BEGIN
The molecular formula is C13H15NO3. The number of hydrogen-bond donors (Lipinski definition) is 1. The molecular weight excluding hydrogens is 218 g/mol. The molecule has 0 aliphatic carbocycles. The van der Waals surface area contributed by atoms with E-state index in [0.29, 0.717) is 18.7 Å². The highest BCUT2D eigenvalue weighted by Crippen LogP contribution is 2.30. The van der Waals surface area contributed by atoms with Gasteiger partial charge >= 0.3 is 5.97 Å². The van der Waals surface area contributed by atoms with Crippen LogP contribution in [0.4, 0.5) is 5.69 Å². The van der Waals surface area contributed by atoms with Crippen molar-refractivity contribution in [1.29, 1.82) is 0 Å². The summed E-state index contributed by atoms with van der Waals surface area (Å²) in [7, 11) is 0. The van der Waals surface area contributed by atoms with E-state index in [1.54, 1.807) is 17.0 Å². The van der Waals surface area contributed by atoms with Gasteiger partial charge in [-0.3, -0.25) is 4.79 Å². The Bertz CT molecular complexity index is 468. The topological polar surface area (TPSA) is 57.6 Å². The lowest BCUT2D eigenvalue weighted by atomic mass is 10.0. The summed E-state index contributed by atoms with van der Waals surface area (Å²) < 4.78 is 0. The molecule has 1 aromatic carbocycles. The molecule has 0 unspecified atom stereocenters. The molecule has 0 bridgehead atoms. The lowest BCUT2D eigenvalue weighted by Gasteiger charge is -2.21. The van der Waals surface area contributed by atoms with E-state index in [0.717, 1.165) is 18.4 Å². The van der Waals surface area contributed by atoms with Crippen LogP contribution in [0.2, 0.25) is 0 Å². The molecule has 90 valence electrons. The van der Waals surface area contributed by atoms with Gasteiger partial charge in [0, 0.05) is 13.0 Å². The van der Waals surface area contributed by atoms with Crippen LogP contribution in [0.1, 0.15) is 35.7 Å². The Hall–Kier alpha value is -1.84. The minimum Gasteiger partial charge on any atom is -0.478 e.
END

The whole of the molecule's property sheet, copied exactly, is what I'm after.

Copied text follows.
The molecular formula is C13H15NO3. The number of hydrogen-bond donors (Lipinski definition) is 1. The molecular weight excluding hydrogens is 218 g/mol. The molecule has 0 aliphatic carbocycles. The van der Waals surface area contributed by atoms with E-state index in [0.29, 0.717) is 18.7 Å². The highest BCUT2D eigenvalue weighted by Crippen LogP contribution is 2.30. The van der Waals surface area contributed by atoms with Gasteiger partial charge >= 0.3 is 5.97 Å². The van der Waals surface area contributed by atoms with Crippen LogP contribution in [0.4, 0.5) is 5.69 Å². The van der Waals surface area contributed by atoms with Crippen molar-refractivity contribution in [1.29, 1.82) is 0 Å². The summed E-state index contributed by atoms with van der Waals surface area (Å²) in [7, 11) is 0. The van der Waals surface area contributed by atoms with E-state index in [1.54, 1.807) is 17.0 Å². The van der Waals surface area contributed by atoms with Gasteiger partial charge in [-0.3, -0.25) is 4.79 Å². The Bertz CT molecular complexity index is 468. The topological polar surface area (TPSA) is 57.6 Å². The lowest BCUT2D eigenvalue weighted by atomic mass is 10.0. The summed E-state index contributed by atoms with van der Waals surface area (Å²) < 4.78 is 0. The molecule has 1 aromatic carbocycles. The molecule has 0 unspecified atom stereocenters. The molecule has 0 bridgehead atoms. The lowest BCUT2D eigenvalue weighted by Gasteiger charge is -2.21. The van der Waals surface area contributed by atoms with E-state index in [0.717, 1.165) is 18.4 Å². The van der Waals surface area contributed by atoms with Crippen LogP contribution in [0.2, 0.25) is 0 Å². The molecule has 90 valence electrons. The van der Waals surface area contributed by atoms with Gasteiger partial charge in [0, 0.05) is 13.0 Å². The van der Waals surface area contributed by atoms with Crippen LogP contribution in [0.1, 0.15) is 35.7 Å². The Hall–Kier alpha value is -1.84. The minimum Gasteiger partial charge on any atom is -0.478 e.